So, yesterday I decided to indulge in some literary junk-food. And I don’t mean to use that term pejoratively to describe my latest read, merely to put it in context: I’ve been reading a lot of classics and books that appear on ‘must-read’ lists lately, so was ready for something a little more modern and engaging, and boy did I ever find it with Danny Tobey’s The Faculty Club.
Two things drew me to the work: it’s set in academia and the main plot revolves around a secretive faculty/student club. I enjoyed my time in University, so I enjoy reading about situations that remind me of it. True, I didn’t get into a prestigious Ivy League law school like the main character, Jeremy Davis, but the author does a great job with setting the stage in terms of location and surrounding characters – the (always unnamed) university campus, the fellow classmates, and the eclectic professors all ring horribly true for someone who spent six years in an ivory tower. One of the best scenes which incorporates all of the above is a mock-trail that Jeremy participates in as the prosecution. Tobey’s writing was engaging and never lagged.
The other interesting dynamic, the mysterious club, also drew me in. Children of the 90s will recognize the theme from that movie with Pacey from Dawson’s Creek about the Skull and Bones club. Tobey does a good job designing this secretive world, but could have spent some more time developing Jeremy’s character to explain why he wanted in so badly; it seemed as if the reasons were so obvious that Tobey felt he didn’t need to use the ink to describe them. In some ways, I can understand the author’s decision to gloss over his character’s desire, but the work would have been stronger had he spent more time fleshing out his character. As for the composition and rational behind the club, I’ll let readers discover that for themselves….
Now we come to the part I wasn’t thrilled with. Unfortunately, I can’t talk too much about it here without ruining the ending, and that’s something I never want to do. In the third act, Tobey zigs left when he was all set to zag right: had he gone right no one would have blamed him and it might have made the work stronger. By going left, he departs from the expected and it weakens the work – the unexpected was unnecessary and over-the-top. Vague, I know, but you’ll have to read it to figure out what the hell I’m talking about. There is an interesting question raised in this third act, however: is the fate of faceless millions more important than the fate of a known few? I had to confront something about myself with that one: I think I’m going to have to give the answer you are apparently never supposed to give and say the faceless millions are more important. In the end, I had some sympathy for the protagonist, which took the wind out of the ending for me.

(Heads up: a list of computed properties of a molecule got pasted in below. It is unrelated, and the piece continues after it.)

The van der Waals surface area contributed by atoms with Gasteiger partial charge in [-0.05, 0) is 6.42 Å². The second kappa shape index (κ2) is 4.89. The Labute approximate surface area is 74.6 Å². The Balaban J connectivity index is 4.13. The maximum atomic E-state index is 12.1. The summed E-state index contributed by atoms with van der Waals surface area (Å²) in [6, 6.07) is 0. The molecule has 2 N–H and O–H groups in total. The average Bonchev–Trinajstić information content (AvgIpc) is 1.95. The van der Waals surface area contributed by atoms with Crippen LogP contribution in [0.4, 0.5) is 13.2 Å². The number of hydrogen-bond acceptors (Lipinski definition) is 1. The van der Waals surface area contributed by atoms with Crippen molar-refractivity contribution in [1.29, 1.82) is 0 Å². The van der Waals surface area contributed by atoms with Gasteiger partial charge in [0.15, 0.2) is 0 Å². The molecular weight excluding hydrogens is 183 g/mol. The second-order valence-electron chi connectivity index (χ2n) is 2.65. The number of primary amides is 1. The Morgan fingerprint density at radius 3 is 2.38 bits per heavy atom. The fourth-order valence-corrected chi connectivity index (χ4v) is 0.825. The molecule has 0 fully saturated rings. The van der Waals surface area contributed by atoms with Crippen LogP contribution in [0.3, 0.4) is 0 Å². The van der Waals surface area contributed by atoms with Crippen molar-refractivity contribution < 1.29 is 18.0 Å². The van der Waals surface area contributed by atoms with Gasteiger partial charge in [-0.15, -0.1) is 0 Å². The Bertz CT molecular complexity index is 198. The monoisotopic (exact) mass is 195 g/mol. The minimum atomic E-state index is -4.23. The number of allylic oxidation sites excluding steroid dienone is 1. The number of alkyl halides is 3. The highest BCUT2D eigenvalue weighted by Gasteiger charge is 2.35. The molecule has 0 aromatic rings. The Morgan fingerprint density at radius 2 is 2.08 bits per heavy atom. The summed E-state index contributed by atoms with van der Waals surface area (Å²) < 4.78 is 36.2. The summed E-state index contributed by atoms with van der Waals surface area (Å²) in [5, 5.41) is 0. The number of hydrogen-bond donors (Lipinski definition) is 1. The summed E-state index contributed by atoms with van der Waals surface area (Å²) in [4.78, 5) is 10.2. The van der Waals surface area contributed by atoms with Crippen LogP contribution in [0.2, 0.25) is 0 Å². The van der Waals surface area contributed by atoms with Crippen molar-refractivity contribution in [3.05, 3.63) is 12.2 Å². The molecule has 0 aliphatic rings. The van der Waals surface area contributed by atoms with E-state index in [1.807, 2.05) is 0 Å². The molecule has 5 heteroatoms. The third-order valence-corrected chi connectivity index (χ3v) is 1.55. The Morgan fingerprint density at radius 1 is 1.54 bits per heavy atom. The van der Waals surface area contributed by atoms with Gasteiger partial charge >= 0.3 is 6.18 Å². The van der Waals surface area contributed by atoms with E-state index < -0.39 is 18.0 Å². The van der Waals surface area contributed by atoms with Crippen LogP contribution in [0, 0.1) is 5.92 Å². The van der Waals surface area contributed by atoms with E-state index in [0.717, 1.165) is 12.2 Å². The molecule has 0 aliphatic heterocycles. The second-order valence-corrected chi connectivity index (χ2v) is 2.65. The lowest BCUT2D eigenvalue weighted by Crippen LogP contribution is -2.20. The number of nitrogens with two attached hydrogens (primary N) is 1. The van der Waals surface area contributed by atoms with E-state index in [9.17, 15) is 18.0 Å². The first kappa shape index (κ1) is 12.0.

This book reminded me a lot of The Rule of Four by Ian Cadwell. It’s been a while since I read it, but I remember it as being set in an institution of higher learning, and centered around mysterious doings in steam tunnels (there are always steam tunnels). If you enjoyed one, I’m sure you’ll enjoy the other. I don’t recommend a back-to-back reading though, or else you’ll spend all your time comparing the two.
All in all, I good book and a great read! I needed to step away from the stuffy books I’ve been reading lately and step into something fun, and The Faculty Club did it for me. The hard cover was priced at $30, but I got it on sale for $5. I don’t recommend paying full price (it is only a four-hour read, after all), but pick it up on discount or e-book and you’re all set.